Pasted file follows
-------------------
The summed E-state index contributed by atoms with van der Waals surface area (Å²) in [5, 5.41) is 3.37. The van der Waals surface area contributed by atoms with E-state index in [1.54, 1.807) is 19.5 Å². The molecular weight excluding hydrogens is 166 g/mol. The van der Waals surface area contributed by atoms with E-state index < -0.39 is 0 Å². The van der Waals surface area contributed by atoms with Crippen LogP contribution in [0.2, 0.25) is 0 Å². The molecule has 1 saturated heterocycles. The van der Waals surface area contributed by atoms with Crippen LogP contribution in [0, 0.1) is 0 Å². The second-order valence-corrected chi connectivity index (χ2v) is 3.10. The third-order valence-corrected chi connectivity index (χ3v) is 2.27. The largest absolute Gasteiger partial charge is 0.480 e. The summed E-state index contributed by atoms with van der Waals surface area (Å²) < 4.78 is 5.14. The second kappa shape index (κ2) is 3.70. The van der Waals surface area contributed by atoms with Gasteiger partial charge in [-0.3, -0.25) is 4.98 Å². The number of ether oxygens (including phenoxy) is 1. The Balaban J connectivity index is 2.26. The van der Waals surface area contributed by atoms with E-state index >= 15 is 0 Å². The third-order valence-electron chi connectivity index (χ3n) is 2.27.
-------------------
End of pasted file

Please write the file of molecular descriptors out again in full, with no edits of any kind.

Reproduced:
The summed E-state index contributed by atoms with van der Waals surface area (Å²) in [5, 5.41) is 3.37. The van der Waals surface area contributed by atoms with E-state index in [1.54, 1.807) is 19.5 Å². The molecular weight excluding hydrogens is 166 g/mol. The van der Waals surface area contributed by atoms with E-state index < -0.39 is 0 Å². The van der Waals surface area contributed by atoms with Crippen LogP contribution in [0.2, 0.25) is 0 Å². The molecule has 1 saturated heterocycles. The van der Waals surface area contributed by atoms with Crippen LogP contribution in [0, 0.1) is 0 Å². The second-order valence-corrected chi connectivity index (χ2v) is 3.10. The third-order valence-corrected chi connectivity index (χ3v) is 2.27. The largest absolute Gasteiger partial charge is 0.480 e. The summed E-state index contributed by atoms with van der Waals surface area (Å²) < 4.78 is 5.14. The second kappa shape index (κ2) is 3.70. The van der Waals surface area contributed by atoms with Gasteiger partial charge in [-0.3, -0.25) is 4.98 Å². The number of ether oxygens (including phenoxy) is 1. The Balaban J connectivity index is 2.26. The van der Waals surface area contributed by atoms with E-state index >= 15 is 0 Å². The third-order valence-electron chi connectivity index (χ3n) is 2.27.